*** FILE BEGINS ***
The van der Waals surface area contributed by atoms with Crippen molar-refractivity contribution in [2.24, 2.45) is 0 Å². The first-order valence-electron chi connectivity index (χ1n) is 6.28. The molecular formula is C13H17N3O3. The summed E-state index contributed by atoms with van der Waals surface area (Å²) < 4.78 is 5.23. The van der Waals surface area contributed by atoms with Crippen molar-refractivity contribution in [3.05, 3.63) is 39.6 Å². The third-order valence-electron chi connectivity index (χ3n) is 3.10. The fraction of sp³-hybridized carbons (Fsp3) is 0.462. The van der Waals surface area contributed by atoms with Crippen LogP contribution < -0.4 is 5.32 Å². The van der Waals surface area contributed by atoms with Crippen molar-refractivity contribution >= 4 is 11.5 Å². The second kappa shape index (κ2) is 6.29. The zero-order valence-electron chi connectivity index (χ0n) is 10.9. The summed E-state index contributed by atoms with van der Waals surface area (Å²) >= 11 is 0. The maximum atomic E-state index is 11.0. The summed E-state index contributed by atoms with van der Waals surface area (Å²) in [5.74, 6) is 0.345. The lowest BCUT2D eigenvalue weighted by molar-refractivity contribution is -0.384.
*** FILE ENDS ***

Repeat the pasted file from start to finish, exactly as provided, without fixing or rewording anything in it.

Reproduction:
The van der Waals surface area contributed by atoms with Crippen molar-refractivity contribution in [2.24, 2.45) is 0 Å². The first-order valence-electron chi connectivity index (χ1n) is 6.28. The molecular formula is C13H17N3O3. The summed E-state index contributed by atoms with van der Waals surface area (Å²) < 4.78 is 5.23. The van der Waals surface area contributed by atoms with Crippen molar-refractivity contribution in [3.05, 3.63) is 39.6 Å². The third-order valence-electron chi connectivity index (χ3n) is 3.10. The fraction of sp³-hybridized carbons (Fsp3) is 0.462. The van der Waals surface area contributed by atoms with Crippen LogP contribution < -0.4 is 5.32 Å². The van der Waals surface area contributed by atoms with Crippen molar-refractivity contribution >= 4 is 11.5 Å². The second kappa shape index (κ2) is 6.29. The zero-order valence-electron chi connectivity index (χ0n) is 10.9. The summed E-state index contributed by atoms with van der Waals surface area (Å²) >= 11 is 0. The maximum atomic E-state index is 11.0. The summed E-state index contributed by atoms with van der Waals surface area (Å²) in [5.74, 6) is 0.345. The lowest BCUT2D eigenvalue weighted by molar-refractivity contribution is -0.384.